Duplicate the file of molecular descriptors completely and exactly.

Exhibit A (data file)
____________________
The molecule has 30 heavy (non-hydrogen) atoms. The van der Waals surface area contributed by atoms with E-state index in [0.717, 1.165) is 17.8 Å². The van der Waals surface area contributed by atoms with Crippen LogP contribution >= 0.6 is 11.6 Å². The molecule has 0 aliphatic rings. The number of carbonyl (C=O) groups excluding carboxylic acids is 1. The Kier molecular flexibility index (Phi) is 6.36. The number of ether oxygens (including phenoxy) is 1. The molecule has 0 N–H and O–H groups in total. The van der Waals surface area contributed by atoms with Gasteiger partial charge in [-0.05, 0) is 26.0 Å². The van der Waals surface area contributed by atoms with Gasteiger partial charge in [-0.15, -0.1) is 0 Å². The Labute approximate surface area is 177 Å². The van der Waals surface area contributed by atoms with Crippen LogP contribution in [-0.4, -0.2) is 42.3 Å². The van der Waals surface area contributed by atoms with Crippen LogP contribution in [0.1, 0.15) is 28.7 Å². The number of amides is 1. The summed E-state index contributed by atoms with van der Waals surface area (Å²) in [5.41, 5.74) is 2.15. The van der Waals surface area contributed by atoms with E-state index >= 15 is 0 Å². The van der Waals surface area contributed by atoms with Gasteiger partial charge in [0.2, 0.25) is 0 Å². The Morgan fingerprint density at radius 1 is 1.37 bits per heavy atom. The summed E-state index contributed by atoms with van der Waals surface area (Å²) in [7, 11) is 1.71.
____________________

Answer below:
The molecule has 30 heavy (non-hydrogen) atoms. The van der Waals surface area contributed by atoms with E-state index in [0.717, 1.165) is 17.8 Å². The van der Waals surface area contributed by atoms with Crippen LogP contribution >= 0.6 is 11.6 Å². The molecule has 0 aliphatic rings. The number of carbonyl (C=O) groups excluding carboxylic acids is 1. The Kier molecular flexibility index (Phi) is 6.36. The number of ether oxygens (including phenoxy) is 1. The molecule has 0 N–H and O–H groups in total. The van der Waals surface area contributed by atoms with Gasteiger partial charge in [-0.05, 0) is 26.0 Å². The van der Waals surface area contributed by atoms with Gasteiger partial charge in [-0.15, -0.1) is 0 Å². The Labute approximate surface area is 177 Å². The van der Waals surface area contributed by atoms with Crippen LogP contribution in [-0.4, -0.2) is 42.3 Å². The van der Waals surface area contributed by atoms with Crippen LogP contribution in [0.1, 0.15) is 28.7 Å². The number of amides is 1. The summed E-state index contributed by atoms with van der Waals surface area (Å²) in [5.41, 5.74) is 2.15. The van der Waals surface area contributed by atoms with E-state index >= 15 is 0 Å². The van der Waals surface area contributed by atoms with Gasteiger partial charge in [0.2, 0.25) is 0 Å². The Morgan fingerprint density at radius 1 is 1.37 bits per heavy atom. The summed E-state index contributed by atoms with van der Waals surface area (Å²) in [7, 11) is 1.71.